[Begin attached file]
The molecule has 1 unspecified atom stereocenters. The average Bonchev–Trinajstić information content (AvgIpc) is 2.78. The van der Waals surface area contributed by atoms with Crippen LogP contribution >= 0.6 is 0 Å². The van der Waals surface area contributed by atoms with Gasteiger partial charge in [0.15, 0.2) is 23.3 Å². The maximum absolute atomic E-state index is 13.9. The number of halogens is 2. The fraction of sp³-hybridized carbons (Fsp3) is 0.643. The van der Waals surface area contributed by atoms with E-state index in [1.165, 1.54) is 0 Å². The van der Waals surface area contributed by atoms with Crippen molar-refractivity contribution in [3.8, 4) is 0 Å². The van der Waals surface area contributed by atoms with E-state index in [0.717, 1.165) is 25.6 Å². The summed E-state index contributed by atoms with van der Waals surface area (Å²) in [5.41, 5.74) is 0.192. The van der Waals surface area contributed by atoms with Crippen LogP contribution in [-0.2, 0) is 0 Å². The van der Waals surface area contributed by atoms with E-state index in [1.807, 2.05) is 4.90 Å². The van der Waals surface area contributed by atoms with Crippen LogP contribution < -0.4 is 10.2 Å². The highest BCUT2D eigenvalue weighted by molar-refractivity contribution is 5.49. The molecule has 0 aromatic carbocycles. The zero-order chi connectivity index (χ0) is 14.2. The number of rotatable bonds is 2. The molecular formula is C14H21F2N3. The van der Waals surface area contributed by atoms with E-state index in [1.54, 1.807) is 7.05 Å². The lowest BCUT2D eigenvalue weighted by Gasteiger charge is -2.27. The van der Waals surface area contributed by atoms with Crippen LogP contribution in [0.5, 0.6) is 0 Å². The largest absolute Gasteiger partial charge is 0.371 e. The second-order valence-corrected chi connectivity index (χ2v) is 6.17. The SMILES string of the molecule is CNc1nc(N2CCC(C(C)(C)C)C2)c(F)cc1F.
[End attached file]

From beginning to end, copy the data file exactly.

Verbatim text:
The molecule has 1 unspecified atom stereocenters. The average Bonchev–Trinajstić information content (AvgIpc) is 2.78. The van der Waals surface area contributed by atoms with Crippen LogP contribution >= 0.6 is 0 Å². The van der Waals surface area contributed by atoms with Gasteiger partial charge in [0.15, 0.2) is 23.3 Å². The maximum absolute atomic E-state index is 13.9. The number of halogens is 2. The fraction of sp³-hybridized carbons (Fsp3) is 0.643. The van der Waals surface area contributed by atoms with E-state index in [1.165, 1.54) is 0 Å². The van der Waals surface area contributed by atoms with Crippen molar-refractivity contribution in [3.8, 4) is 0 Å². The van der Waals surface area contributed by atoms with E-state index in [0.717, 1.165) is 25.6 Å². The summed E-state index contributed by atoms with van der Waals surface area (Å²) in [5.41, 5.74) is 0.192. The van der Waals surface area contributed by atoms with Crippen LogP contribution in [-0.2, 0) is 0 Å². The van der Waals surface area contributed by atoms with E-state index in [1.807, 2.05) is 4.90 Å². The van der Waals surface area contributed by atoms with Crippen LogP contribution < -0.4 is 10.2 Å². The highest BCUT2D eigenvalue weighted by molar-refractivity contribution is 5.49. The molecule has 0 aromatic carbocycles. The zero-order chi connectivity index (χ0) is 14.2. The number of rotatable bonds is 2. The molecular formula is C14H21F2N3. The van der Waals surface area contributed by atoms with E-state index in [1.54, 1.807) is 7.05 Å². The lowest BCUT2D eigenvalue weighted by Gasteiger charge is -2.27. The van der Waals surface area contributed by atoms with Crippen LogP contribution in [0.5, 0.6) is 0 Å². The largest absolute Gasteiger partial charge is 0.371 e. The second-order valence-corrected chi connectivity index (χ2v) is 6.17. The SMILES string of the molecule is CNc1nc(N2CCC(C(C)(C)C)C2)c(F)cc1F.